Marie Tribouilloy can trace her vinegar obsession back to her childhood in France, when she would drink vinegars straight from the bottle, a habit she picked up from her mother. “We didn't grow up in a place where there were a lot of lemons, so if you needed acidity, you needed to find another way,” she tells me. At Ops, a Brooklyn pizzeria and wine bar that Tribouilloy co-owns, vinegar is something of an inevitability, in more ways than one. It’s in the antipasti, in the salad that has earned a cult following. It breathes life into dishes best enjoyed with a glass of natural wine, maybe because it was once natural wine itself.
Unfinished bottles of wine at the end of service are collected, separated by color (red, white, orange/rosé), and added into a corresponding crock full of wines from yesterday and the days before that, ready for a redemptive second life. “It would be sad to throw away a product that is so valuable,” Tribouilloy says. “I've always made vinegar at home like my mom used to make it. So I know it’s pretty easy. Really, you just mix it up and you wait.”
Such is the cheap thrill of making vinegar at home, which asks nothing of you but the half-empty bottles of wine, cider, or beer at the end of a party, a glass jar or ceramic container, and a forgotten corner of your home where it can be left to slowly transform. “It’s great because you don’t have to feel so bad about not finishing bottles of wine,” Tribouilloy says. “Depending on how you live and how much you drink, it’s nice to have a backup plan for it so you don’t have to force yourself to finish the bottle.”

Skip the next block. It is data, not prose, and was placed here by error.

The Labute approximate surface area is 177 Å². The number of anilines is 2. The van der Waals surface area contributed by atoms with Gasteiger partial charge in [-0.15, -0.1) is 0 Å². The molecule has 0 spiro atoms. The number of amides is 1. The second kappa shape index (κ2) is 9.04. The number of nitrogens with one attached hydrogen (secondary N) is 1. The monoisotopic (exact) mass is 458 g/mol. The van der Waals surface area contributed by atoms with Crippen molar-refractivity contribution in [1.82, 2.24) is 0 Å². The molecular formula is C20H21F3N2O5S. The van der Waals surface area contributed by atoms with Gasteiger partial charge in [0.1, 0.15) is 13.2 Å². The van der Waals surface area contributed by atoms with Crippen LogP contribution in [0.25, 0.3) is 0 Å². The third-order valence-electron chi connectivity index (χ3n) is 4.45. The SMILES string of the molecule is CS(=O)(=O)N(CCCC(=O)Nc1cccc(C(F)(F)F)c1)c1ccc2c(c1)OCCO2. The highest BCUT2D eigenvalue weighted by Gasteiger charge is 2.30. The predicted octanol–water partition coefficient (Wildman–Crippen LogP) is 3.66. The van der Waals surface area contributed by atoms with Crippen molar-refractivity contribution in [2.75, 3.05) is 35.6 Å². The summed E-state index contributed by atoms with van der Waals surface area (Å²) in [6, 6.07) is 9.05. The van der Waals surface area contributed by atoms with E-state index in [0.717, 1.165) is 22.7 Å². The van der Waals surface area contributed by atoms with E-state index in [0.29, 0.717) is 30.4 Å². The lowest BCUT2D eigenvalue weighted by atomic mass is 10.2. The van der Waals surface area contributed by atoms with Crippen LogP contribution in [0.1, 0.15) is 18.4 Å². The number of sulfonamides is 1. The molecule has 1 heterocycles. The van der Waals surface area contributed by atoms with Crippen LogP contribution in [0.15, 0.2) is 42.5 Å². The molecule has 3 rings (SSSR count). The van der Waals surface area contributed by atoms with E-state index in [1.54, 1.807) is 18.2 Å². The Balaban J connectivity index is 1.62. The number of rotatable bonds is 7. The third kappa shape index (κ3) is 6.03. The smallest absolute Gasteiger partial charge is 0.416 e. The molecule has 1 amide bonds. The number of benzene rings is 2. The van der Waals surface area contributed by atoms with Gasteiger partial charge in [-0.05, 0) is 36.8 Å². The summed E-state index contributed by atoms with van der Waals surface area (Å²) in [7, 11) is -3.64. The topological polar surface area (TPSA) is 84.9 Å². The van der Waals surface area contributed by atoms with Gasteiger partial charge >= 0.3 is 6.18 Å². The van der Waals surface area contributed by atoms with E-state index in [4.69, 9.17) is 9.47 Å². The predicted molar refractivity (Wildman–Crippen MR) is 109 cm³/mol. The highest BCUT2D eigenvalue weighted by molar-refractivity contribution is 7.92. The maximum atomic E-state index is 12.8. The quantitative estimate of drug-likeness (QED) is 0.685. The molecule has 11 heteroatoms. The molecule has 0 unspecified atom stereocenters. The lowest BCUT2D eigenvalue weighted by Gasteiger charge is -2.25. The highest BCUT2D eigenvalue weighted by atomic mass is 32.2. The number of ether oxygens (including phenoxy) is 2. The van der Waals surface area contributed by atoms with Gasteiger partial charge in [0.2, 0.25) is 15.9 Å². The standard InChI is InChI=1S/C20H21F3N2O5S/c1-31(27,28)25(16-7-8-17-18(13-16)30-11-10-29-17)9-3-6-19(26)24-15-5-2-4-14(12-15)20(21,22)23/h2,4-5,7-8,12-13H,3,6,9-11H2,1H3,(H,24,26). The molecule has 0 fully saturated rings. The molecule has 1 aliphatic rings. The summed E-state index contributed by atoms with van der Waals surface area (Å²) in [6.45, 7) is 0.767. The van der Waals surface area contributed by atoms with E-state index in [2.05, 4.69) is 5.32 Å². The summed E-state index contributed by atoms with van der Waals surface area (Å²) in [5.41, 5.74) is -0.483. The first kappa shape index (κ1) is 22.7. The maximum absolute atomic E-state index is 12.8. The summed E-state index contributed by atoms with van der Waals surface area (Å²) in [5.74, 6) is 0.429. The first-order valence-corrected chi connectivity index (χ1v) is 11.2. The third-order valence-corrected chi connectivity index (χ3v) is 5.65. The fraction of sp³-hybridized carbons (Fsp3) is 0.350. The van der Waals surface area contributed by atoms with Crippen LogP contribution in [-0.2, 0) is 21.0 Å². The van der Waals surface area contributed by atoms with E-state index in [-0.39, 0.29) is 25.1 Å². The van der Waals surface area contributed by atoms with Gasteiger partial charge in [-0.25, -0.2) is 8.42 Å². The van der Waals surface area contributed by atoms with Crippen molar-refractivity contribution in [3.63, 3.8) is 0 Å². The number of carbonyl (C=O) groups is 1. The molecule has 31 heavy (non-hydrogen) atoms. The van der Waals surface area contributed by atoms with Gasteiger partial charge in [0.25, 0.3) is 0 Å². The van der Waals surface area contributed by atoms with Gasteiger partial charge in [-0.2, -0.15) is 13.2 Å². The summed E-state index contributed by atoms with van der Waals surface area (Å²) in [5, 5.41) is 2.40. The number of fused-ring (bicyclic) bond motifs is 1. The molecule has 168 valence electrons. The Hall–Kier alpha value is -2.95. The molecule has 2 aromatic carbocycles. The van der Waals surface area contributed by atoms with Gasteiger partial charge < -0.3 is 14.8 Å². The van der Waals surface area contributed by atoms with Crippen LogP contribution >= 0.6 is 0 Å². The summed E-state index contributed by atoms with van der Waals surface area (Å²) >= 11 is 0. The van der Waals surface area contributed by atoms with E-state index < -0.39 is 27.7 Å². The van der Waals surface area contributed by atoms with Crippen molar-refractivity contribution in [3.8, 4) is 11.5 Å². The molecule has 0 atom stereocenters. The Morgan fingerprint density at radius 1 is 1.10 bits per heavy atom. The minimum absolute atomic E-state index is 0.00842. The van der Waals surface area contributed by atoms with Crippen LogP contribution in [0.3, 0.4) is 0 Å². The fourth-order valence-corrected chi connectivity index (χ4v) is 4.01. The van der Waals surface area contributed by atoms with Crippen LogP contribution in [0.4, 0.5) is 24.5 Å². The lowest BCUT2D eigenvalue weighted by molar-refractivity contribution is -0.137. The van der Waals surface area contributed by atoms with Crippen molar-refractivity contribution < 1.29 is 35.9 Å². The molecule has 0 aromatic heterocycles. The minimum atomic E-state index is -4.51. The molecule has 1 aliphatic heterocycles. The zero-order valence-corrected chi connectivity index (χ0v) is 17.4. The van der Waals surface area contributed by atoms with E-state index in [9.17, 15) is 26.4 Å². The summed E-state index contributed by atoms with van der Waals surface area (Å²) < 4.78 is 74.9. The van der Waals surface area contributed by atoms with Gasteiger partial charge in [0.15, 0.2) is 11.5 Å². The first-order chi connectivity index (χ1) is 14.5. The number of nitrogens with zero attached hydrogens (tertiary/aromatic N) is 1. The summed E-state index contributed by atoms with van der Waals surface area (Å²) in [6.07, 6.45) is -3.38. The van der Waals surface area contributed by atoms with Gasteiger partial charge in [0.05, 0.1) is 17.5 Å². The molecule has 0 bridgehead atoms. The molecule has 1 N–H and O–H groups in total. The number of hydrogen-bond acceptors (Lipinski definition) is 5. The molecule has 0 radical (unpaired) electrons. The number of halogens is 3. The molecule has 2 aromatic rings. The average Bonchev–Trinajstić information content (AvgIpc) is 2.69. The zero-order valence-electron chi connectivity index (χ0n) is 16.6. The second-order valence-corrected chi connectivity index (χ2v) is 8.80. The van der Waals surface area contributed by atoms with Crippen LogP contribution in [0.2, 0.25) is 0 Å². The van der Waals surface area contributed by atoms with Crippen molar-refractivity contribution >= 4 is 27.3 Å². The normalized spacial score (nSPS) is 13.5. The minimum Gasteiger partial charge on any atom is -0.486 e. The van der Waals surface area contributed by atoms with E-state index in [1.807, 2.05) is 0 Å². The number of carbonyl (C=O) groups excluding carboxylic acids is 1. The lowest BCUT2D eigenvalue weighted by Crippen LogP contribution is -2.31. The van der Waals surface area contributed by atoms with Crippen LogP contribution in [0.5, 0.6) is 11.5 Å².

After a few months, what emerges is a bespoke vinegar, carrying vestiges of flavor that were appreciated in its previous form. Making a small batch of vinegar is, in a way, making history. Has anyone ever made a vinegar from half-empty bottles of Gamay and Malbec, or Riesling and Gewurztraminer? Perhaps, but with the same quantities, producers, and vintage? Almost assuredly not. A house vinegar is a reflection of one’s personality and a reaffirmation of one’s palate: There are flavors and characteristics inherent to the wines you love, and through vinegar, they carry on, recontextualized as motifs in the kitchen. It’s a personal touch, a secret weapon.
“For whatever reason, we all have leftover beverages,” says Kirsten Shockey, a fermentation educator and author of Homebrewed Vinegar. This is a way then to “make it into something absolutely delicious with more nuance and more complexity than what you would buy, for the most part, at the store.”
To understand the process of making vinegar, consider the grape. As it fruits, the sun and water and the nutrients present in the soil create the sugar held within its cell walls; resting on the surface of its skin are naturally occurring yeasts and bacteria waiting for their time to feed. When the grape’s cell walls are compromised (or stomped on), the yeasts get first dibs, gorging on the sugar and creating ethanol in its place. A wine is born.